Wednesday, July 1, 2009

Emissions Trading and U.S. Aviation

Late last week the U.S. House of Representatives passed the American Clean Energy and Security Act of 2009, H.R. 2454, 111th Cong., by a narrow margin of 219 to 212.  The Act mandates a 17% reduction in carbon dioxide, methane, and other greenhouse gas emissions from their 2005 levels by 2020.  What will be the potential impact on aviation?  According to a story from Air Transport World (available here), the Air Transport Association estimates a $5 billion rise in airline fuel costs in 2012, reaching $10 billion by 2020.  In a statement to House Speaker Nancy Pelosi, the ATA stressed the importance of modernizing the U.S.'s outmoded air traffic management system as the surest means to reduce aviation emissions.  See Letter from James C. May, President and CEO, Air Transp. Assoc., to Nancy Pelosi, Speaker of the House of Rep. (June 25, 2009) (available here).  The ATA also reminded Speaker Pelosi that under the terms of the Kyoto Protocol, the International Civil Aviation Organization has been charged with "com[ing] up with a unifrom global [green house gas] emissions scheme for aviation."  Id.  Therefore, Congress should structure its emissions reduction measures "in a manner that places the regulation of [green house gas] emissions from U.S. aircraft under the global framework ICAO is developing."  Id.

Interestingly, Section 276 of H.R. 2454 contains express language that the U.S. should continue to only work with ICAO, but foreign governments in general, to establish a coherent international framework to address aviation emissions.  The section reads:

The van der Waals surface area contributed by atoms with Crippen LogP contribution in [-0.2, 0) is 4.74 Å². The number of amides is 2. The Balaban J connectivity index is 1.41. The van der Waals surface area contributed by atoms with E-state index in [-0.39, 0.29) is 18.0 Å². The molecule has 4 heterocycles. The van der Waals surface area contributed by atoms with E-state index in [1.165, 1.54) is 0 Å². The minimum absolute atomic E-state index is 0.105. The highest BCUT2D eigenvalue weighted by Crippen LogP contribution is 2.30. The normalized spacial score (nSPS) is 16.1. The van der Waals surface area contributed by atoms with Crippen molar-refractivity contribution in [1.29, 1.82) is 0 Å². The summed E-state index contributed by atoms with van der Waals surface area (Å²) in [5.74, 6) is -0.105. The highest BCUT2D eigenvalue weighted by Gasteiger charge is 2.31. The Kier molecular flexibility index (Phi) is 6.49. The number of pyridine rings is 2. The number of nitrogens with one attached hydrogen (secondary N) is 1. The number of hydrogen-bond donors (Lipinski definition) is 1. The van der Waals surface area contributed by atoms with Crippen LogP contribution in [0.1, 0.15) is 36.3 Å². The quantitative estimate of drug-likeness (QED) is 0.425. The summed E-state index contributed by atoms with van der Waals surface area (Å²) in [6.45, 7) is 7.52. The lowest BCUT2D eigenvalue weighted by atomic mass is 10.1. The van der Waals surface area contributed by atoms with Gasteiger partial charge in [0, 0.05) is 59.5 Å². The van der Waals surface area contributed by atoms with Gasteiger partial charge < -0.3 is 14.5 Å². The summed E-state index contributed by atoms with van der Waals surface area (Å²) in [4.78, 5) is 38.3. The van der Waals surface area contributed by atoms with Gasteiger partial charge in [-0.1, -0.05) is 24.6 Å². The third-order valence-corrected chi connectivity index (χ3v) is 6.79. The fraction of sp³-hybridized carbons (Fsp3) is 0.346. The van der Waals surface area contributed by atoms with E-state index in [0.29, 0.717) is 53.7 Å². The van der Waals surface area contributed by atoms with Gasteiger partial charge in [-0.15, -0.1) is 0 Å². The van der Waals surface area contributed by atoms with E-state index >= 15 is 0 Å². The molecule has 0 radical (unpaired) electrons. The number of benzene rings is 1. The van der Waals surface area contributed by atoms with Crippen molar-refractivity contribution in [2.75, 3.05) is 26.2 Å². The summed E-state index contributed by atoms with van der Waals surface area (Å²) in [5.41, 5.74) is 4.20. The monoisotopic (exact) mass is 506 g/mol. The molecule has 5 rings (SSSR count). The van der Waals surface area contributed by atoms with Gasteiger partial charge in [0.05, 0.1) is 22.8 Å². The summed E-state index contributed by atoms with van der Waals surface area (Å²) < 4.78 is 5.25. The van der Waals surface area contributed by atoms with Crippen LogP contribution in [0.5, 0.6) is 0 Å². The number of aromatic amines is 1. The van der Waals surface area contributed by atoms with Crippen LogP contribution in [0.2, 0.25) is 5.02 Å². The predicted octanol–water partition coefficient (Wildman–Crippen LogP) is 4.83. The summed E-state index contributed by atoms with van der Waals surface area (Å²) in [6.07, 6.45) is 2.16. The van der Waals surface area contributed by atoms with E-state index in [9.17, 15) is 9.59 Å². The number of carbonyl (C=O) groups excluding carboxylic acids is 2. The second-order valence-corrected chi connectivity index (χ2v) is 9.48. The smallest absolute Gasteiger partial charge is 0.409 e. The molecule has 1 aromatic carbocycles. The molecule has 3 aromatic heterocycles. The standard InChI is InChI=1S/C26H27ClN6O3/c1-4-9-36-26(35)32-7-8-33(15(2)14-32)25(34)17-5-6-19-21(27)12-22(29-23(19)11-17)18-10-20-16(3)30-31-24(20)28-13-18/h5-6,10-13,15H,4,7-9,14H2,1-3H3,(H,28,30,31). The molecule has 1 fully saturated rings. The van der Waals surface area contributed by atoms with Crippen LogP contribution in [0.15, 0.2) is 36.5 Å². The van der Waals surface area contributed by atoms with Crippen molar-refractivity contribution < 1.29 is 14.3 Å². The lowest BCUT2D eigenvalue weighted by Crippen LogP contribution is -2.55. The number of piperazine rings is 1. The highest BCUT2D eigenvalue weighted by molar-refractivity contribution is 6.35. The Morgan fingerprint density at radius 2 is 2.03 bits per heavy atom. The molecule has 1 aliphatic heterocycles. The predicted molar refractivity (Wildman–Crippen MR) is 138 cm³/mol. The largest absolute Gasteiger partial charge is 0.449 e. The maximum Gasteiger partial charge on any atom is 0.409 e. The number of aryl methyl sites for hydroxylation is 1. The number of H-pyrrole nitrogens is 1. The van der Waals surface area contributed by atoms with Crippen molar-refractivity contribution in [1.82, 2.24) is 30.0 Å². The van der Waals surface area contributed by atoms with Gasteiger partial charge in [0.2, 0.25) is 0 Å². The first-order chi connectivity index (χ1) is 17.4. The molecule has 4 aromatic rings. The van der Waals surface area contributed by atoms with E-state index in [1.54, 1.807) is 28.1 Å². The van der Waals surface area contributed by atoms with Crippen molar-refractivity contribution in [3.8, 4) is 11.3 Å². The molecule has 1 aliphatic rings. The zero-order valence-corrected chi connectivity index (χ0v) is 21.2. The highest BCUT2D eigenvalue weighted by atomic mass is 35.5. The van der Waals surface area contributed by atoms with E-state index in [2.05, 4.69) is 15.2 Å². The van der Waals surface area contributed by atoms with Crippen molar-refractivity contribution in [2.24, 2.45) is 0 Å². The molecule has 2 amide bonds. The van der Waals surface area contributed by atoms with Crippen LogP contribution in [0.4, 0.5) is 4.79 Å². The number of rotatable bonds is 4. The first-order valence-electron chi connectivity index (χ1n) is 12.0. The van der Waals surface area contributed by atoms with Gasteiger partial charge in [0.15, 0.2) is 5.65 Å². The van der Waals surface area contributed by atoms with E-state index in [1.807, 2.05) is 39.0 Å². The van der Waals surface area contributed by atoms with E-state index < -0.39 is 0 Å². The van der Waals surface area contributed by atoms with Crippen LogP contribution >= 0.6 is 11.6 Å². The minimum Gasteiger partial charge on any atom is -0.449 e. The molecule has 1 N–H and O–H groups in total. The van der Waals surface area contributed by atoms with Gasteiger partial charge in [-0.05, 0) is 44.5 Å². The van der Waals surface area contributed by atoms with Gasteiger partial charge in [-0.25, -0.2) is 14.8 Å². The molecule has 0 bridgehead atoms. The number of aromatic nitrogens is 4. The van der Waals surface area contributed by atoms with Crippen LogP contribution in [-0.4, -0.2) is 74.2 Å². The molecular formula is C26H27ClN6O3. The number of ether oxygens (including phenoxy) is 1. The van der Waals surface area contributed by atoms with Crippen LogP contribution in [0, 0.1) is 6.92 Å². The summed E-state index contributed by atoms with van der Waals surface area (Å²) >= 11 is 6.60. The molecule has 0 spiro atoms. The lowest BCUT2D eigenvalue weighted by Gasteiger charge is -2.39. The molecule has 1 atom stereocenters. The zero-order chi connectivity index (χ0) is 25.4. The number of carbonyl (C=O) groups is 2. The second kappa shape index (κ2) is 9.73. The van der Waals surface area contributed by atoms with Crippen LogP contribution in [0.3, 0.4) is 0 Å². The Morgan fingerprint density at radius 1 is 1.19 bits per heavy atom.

It is the sense of Congress that the United States should--

(1) continue to actively promote, within the International Civil Aviation Organization, the development of a global framework for the regulation of greenhouse gas emissions from civil aircraft that recognizes the uniquely international nature of the industry and treats commercial aviation industries in all countries fairly; and

(2) work with foreign governments towards a global agreement that reconciles foreign carbon emissions reduction programs to minimize duplicative requirements and avoids unnecessary complication for the aviation industry, while still achieving the environmental goals.

This is not surprising.  The U.S. in particular was highly critical of the European Community when it absconded from its international commitments in 2007 by entering a reservation to the latest ICAO resolution calling upon "States to refrain from environmental measures that would adversely affect the orderly and sustainable development of civil aviation" and "to continue to cooperate closely with international organizations."  See ICAO, Consolidated Statement of Continuing ICAO Policies and Practices Related to Environmental Protection, app. A, Assemb. Res. A36-22 (2007), compiled in Assembly Resolutions in Force, at I-54, ICAO Doc. 9902 (Sept. 28, 2007).  See also id., app. L; but see app. A, at A-1 (noting Portugal's reservation, on behalf of the EC, to the quoted part of the resolution).  Despite continuing protest, the EC is still committed to unilaterally bringing all civil aviation into its emissions trading scheme in 2012.  See Council Directive 2008/101, 2009 O.J. (L 8) 3.  While EC officials have stated that they would exempt American carriers from the scheme should the U.S. implement comparable measures to reduce aviation emissions, it remains unclear whether H.R. 2454 will satisfy.

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